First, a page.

Casual Legal: Termination & medical leaves

By Lauren Chalaturnyk
Reynolds Mirth Richards Farmer LLPs
Alberta Municipalities Casual Legal Service Provider

Every now and then, employers must consider terminating an employee who is either on medical leave or has just returned from a lengthy medical leave. It is a complicated and delicate situation that carries with it obligations under both the Employment Standards Code and the Alberta Human Rights Act.

Employees are entitled to 16 weeks of job-protected illness leave per calendar year under the Employment Standards Code. Employers are legally obligated to maintain an employee’s position while they are away from work.

To qualify for job-protected leave, an employee must have worked for their employer for at least 90 days and must provide a doctor’s note that indicates the estimated length of the medical leave. If the anticipated length of the leave is extended, the employee is obligated to communicate the change, with appropriate medical support, to the employer. Failure to keep the employer apprised of the status of their condition and their anticipated return to work could result in the employer having reason to terminate the employee’s employment.

Employers need to be mindful of this 16-week period and, except in rare circumstances, will need to ensure the employee’s position remains available for at least 16 weeks following the start of a medical leave. In addition to an employer’s obligations under the Employment Standards Code, they must also remember that are prohibited from discriminating against an employee on the basis of a physical or mental disability. Because the disability protected ground is engaged while an employee is on medical leave, an employer must be especially cautious when considering termination. If the decision to terminate an employee is connected, in any way, to their disability, then the termination will most likely be discriminatory and contrary to the Alberta Human Rights Act. For this reason, employers must decide whether terminating the employee while they are on medical leave is worth the risk of a human rights complaint.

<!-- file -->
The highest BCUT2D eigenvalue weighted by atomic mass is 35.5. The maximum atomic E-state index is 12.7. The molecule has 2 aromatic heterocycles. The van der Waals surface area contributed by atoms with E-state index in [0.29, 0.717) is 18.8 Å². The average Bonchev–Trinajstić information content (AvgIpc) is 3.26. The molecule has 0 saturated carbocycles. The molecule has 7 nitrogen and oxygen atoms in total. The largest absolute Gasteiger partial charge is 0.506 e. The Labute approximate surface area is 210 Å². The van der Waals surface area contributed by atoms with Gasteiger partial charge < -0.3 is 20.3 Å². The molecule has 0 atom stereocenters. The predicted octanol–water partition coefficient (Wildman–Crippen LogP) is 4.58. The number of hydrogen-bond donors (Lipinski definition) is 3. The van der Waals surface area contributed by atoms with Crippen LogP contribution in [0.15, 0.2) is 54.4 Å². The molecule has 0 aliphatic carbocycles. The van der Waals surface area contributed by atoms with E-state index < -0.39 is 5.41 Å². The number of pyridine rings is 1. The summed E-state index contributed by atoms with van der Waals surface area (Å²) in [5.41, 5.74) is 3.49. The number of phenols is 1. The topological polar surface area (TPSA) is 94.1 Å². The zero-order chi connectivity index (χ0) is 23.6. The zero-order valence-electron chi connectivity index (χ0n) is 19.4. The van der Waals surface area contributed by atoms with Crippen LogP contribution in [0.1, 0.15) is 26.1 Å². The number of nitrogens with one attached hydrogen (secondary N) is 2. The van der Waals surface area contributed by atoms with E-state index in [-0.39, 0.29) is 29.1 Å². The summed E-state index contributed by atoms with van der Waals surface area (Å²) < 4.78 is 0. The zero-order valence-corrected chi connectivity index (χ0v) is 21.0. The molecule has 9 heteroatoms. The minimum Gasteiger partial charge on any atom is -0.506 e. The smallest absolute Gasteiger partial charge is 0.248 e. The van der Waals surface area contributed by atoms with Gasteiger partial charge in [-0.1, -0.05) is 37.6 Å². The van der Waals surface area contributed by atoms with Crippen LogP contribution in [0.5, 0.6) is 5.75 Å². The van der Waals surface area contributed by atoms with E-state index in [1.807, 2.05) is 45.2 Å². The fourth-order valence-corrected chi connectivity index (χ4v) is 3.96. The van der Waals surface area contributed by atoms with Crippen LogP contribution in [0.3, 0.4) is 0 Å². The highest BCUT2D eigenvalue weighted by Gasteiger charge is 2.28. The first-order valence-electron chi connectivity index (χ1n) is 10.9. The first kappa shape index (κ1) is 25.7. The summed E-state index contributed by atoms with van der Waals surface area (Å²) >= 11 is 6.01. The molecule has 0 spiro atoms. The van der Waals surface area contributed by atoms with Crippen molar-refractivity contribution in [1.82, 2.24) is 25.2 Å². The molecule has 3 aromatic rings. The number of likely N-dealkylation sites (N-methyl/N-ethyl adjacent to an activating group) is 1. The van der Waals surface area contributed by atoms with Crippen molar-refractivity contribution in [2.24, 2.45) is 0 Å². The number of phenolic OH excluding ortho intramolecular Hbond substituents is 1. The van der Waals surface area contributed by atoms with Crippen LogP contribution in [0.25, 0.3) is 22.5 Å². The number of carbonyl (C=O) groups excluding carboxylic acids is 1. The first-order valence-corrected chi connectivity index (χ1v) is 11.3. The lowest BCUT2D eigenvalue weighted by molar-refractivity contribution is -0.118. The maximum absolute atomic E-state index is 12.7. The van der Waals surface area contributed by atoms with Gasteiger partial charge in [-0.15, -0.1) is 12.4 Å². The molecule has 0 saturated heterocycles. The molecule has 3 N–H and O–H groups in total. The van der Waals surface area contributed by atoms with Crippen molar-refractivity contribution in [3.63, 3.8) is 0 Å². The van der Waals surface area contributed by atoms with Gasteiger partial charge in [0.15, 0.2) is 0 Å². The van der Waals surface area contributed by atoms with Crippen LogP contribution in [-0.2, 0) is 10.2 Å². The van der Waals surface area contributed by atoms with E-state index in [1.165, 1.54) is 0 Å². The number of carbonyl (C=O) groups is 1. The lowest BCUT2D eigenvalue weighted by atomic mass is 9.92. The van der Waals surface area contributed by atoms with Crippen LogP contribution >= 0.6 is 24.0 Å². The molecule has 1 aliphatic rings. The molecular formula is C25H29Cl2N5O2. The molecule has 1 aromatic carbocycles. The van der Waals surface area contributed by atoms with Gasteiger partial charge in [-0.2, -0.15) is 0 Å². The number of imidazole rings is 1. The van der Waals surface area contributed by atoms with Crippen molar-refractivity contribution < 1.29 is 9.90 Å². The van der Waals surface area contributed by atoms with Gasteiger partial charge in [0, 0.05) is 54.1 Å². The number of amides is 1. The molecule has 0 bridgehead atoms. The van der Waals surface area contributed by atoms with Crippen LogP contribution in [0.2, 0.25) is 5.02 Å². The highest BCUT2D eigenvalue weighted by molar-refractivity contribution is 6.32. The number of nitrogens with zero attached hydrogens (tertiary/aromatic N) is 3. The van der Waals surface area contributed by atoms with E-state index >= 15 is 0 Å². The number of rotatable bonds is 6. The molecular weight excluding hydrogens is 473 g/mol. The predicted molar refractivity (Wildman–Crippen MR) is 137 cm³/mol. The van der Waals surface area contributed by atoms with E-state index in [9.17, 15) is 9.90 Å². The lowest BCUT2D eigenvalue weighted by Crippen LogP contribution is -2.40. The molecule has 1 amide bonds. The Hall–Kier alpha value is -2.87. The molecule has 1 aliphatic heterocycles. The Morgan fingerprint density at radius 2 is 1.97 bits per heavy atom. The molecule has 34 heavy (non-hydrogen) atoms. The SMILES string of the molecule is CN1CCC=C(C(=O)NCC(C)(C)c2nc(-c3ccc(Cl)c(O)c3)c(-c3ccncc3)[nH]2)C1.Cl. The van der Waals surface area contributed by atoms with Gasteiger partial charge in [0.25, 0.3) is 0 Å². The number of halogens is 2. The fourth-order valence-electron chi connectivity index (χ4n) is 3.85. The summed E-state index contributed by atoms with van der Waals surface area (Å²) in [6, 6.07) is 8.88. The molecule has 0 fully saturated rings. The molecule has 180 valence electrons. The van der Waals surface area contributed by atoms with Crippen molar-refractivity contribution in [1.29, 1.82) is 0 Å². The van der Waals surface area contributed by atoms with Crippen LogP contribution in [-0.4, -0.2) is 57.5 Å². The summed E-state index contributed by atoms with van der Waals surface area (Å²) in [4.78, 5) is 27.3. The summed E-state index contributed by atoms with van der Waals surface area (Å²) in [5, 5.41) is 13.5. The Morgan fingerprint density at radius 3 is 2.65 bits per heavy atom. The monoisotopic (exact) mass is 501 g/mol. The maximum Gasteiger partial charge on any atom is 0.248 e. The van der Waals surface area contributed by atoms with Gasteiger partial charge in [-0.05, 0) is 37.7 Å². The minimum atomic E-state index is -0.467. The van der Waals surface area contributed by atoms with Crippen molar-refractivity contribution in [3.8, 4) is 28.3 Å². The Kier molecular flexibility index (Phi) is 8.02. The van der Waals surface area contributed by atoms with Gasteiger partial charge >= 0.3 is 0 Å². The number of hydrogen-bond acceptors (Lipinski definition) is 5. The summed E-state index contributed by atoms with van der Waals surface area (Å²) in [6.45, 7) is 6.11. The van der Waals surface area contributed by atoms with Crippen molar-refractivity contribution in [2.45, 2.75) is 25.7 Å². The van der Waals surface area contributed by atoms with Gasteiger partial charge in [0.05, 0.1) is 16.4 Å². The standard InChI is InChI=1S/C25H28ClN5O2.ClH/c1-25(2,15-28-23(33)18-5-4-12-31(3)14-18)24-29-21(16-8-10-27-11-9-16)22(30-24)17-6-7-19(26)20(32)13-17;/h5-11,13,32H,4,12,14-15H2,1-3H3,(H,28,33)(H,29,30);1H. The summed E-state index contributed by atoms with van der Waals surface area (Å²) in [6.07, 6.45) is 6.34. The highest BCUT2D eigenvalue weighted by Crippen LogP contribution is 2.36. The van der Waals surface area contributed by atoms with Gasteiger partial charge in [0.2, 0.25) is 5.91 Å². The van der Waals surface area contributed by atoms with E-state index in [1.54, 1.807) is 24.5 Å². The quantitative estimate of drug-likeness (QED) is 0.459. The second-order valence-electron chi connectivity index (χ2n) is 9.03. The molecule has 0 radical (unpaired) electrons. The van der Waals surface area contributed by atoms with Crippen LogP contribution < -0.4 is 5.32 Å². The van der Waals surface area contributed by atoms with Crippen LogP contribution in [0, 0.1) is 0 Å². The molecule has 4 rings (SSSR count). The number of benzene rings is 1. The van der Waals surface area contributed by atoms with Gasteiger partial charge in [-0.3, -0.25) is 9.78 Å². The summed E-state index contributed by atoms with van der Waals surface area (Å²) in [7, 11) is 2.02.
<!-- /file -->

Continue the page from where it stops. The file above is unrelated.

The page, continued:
Employers should also remember they have a duty to accommodate employees up to the point of undue hardship. This includes assisting employees with their return-to-work plans. Employers should bear in mind that accommodations must reflect the specific employee’s needs. It cannot be a “one size fits all” approach. If there are ongoing performance concerns, employers can consider terminating an employee shortly following their return to work. However, employers must ensure the reasons for termination do not relate, in any way, to the employee’s medical condition or disability. If an employer is considering this option, they should consult a lawyer to ensure they are doing everything they can to mitigate the risks associated with terminations and medical leaves.

To access Alberta Municipalities Casual Legal Helpline, Alberta Municipalities members can call toll-free to 1-800-661-7673 or send an casuallegal [at] (email) to reach the municipal legal experts at Reynolds Mirth Richards and Farmer LLP. For more information on the Casual Legal Service, please call 310-MUNI (6864) or send an riskcontrol [at] (email) to speak to Alberta Municipalities Risk Management staff. Any Regular or Associate member of Alberta Municipalities can access the Casual Legal Service.

DISCLAIMER: This article is meant to provide information only and is not intended to provide legal advice. You should seek the advice of legal counsel to address your specific set of circumstances. Although every effort has been made to provide current and accurate information, changes to the law may cause the information in this article to be outdated.